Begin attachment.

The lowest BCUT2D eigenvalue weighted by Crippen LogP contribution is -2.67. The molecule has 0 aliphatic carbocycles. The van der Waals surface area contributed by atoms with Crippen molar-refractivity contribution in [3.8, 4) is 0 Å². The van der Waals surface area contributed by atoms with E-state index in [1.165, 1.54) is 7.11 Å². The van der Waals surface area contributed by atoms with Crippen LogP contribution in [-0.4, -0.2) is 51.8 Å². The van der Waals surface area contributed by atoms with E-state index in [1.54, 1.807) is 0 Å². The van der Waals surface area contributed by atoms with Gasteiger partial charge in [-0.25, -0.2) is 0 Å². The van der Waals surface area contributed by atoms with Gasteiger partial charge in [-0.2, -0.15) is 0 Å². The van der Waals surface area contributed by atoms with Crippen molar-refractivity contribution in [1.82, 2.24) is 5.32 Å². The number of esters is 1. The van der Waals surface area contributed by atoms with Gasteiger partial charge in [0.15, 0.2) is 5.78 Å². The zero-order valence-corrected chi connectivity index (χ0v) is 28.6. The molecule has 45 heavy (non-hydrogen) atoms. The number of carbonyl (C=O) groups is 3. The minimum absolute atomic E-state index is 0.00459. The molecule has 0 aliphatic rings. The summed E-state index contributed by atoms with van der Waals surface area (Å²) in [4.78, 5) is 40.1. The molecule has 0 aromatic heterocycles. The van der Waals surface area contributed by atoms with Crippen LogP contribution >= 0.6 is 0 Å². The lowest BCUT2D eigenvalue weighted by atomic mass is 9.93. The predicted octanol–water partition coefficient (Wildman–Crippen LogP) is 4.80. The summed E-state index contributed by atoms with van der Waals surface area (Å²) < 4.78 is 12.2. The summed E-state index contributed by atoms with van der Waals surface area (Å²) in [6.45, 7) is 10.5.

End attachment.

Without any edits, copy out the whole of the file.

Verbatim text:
The lowest BCUT2D eigenvalue weighted by Crippen LogP contribution is -2.67. The molecule has 0 aliphatic carbocycles. The van der Waals surface area contributed by atoms with Crippen molar-refractivity contribution in [3.8, 4) is 0 Å². The van der Waals surface area contributed by atoms with E-state index in [1.165, 1.54) is 7.11 Å². The van der Waals surface area contributed by atoms with Crippen LogP contribution in [-0.4, -0.2) is 51.8 Å². The van der Waals surface area contributed by atoms with E-state index in [1.54, 1.807) is 0 Å². The van der Waals surface area contributed by atoms with Gasteiger partial charge in [-0.25, -0.2) is 0 Å². The van der Waals surface area contributed by atoms with Gasteiger partial charge in [-0.2, -0.15) is 0 Å². The van der Waals surface area contributed by atoms with Crippen molar-refractivity contribution in [1.82, 2.24) is 5.32 Å². The number of esters is 1. The van der Waals surface area contributed by atoms with Gasteiger partial charge in [0.15, 0.2) is 5.78 Å². The zero-order valence-corrected chi connectivity index (χ0v) is 28.6. The molecule has 45 heavy (non-hydrogen) atoms. The number of carbonyl (C=O) groups is 3. The minimum absolute atomic E-state index is 0.00459. The molecule has 0 aliphatic rings. The summed E-state index contributed by atoms with van der Waals surface area (Å²) in [4.78, 5) is 40.1. The molecule has 0 aromatic heterocycles. The van der Waals surface area contributed by atoms with Crippen LogP contribution >= 0.6 is 0 Å². The lowest BCUT2D eigenvalue weighted by atomic mass is 9.93. The predicted octanol–water partition coefficient (Wildman–Crippen LogP) is 4.80. The summed E-state index contributed by atoms with van der Waals surface area (Å²) < 4.78 is 12.2. The summed E-state index contributed by atoms with van der Waals surface area (Å²) in [6.45, 7) is 10.5.